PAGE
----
separate, yet efficient congestion management must be
                        performed.
      What We Really Need…
             HTTP     Audio     Video1     Video2


               TCP1     TCP2             UDP


Congestion
Manager                        IP


  An integrated approach to end-to-end
   congestion management for the Internet
   using the CM
 CM: Some Salient Features
• Shared learning
  – Maintains host- and domain-specific
    information
• Heterogeneous application support
• Simple application interfaces to CM
• Robust and stable rate control
  algorithms
• Flexible bandwidth-apportioning using
  receiver hints
• Enables application adaptation to
              The CM API
• A simple but powerful application-to-CM
  API
• Three classes of functions
  – Query
  – Control
  – Application callback
• Design principle: Application-Level
  Framing (ALF)
  – Feed information up to application
  – Application decides what to send; CM tells it
      How the API Works




CM does not buffer any data; request/callback/notify API
      Preliminary Results
• Simulation results show significant
  improvements in performance
  predictability
  – E.g., TCP with CM reduces timeouts and
    shares bandwidth well between connections
• CM’s internal congestion algorithm is
  rate-based
  – Great platform for experimenting with new
    control schemes
• Experiments with scheduling algorithms
       Summary & Status
• The CM provides a simple API to make
  applications adaptive and network-
  aware
  – Enables all traffic to adhere to basic
    congestion control principles
  – Improves performance predictability
  – Enables shared state learning
• ns-2 experiments in progress
• Linux implementation coming soon
  (including rate-adaptive applications)
               This Talk
•   Congestion
•   Channel errors
•   Asymmetry
•   Latency variability
•   Packet reordering
•   Mobility
•   Large network “pipes”
•   Small network “pipes”
   TCP/Wireless Performance
            Today
        Technology     Rated        Typical TCP
                       Bandwidth    Throughput
        IBM            1 Mbps       100-800 Kbps
        Infrared
        Lucent          2 Mbps      50 Kbps-1.5 Mbps
        WaveLAN
        Metricom        100 Kbps    10-35 Kbps
        R icochet
        Hybrid wireless 10 Mbps     0.5-3.0 Mbps
        cable


Goal: To bridge the gap between perceived and rated performance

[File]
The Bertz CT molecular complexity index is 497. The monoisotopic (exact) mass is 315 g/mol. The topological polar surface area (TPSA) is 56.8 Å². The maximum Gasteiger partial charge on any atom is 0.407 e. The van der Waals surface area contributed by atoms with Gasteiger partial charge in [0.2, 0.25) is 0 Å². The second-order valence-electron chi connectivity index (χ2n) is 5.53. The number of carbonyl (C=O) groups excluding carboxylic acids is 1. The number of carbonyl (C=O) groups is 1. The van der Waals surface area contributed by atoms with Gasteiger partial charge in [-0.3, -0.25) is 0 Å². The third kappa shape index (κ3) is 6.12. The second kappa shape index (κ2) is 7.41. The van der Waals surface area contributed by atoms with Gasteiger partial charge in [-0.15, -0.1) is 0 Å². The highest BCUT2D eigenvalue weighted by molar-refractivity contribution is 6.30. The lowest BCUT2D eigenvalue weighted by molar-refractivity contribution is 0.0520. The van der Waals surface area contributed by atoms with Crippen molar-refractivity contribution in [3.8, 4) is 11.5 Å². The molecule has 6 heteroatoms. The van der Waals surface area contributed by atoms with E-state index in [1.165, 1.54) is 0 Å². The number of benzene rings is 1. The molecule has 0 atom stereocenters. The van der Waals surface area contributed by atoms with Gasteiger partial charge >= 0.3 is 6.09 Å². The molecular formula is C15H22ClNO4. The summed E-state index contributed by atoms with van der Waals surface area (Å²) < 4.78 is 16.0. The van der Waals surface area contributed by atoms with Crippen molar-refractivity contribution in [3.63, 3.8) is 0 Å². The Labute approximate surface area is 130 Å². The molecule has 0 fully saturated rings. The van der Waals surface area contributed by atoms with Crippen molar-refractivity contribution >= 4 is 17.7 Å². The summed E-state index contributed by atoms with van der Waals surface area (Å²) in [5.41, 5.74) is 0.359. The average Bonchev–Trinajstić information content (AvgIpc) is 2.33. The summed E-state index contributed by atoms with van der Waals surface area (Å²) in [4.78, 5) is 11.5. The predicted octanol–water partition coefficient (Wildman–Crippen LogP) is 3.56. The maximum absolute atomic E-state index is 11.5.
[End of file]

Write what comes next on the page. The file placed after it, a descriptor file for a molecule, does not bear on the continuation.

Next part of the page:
Channel Errors
                          Internet

                           Router



                     Loss  Congestion
                                                3
                                                2
                                                  11
                                                  22
Burst losses lead to coarse-grained timeouts
                                                           0
                                     Loss ==> Congestion




        Result: Low throughput
  Performance Degradation
                            2.0E+06
                                               Best possible
                                               TCP with no errors
  Sequence number (bytes)




                                               (1.30 Mbps)
                            1.5E+06
                                                                         TCP Reno
                                                                         (280 Kbps)

                            1.0E+06




                            5.0E+05




                            0.0E+00
                                      0   10      20      30        40     50         60
                                                       Time (s)
2 MB wide-area TCP transfer over 2 Mbps Lucent WaveLAN
      Our Solution: Snoop
           Protocol
• Shield TCP sender from wireless vagaries
  – Eliminate adverse interactions between protocol
    layers
  – Congestion control only when congestion occurs
• The End-to-End Argument [SRC84]
  – Preserve TCP/IP service model: end-to-end
    semantics
  – Is connection splitting fundamentally important?
• Eliminate non-TCP protocol messages
  –Fixed to mobile: transport-aware link protocol
    Is link-layer messaging fundamentally important?
   Mobile to fixed: link-aware transport protocol
      Snoop Protocol: FH to MH
                          4 3 2    1   Snoop agent
      6     5
                                       Base Station


                                           1
FH Sender

Snoop agent: active interposition agent
  – Snoops on TCP segments and ACKs
  – Detects losses by duplicate ACKs and
    timers
  – Suppresses duplicate ACKs from FH
    sender                                       Mobile Host
Cross-layer protocol design: snoop agent
     Snoop Protocol: FH to MH
               Snoop Agent
       1
                         Base Station



FH Sender




                         Mobile Host
  5   Snoop Protocol: FH to MH
            4   3   2   1
                            Base Station



FH Sender




                            Mobile Host
     Snoop Protocol: FH to MH
                4 3 2   1
     6      5
                            Base Station


                               1
FH Sender




                            Mobile Host
6   Snoop Protocol: FH to MH
              4 3 2   1
         5
                          Base Station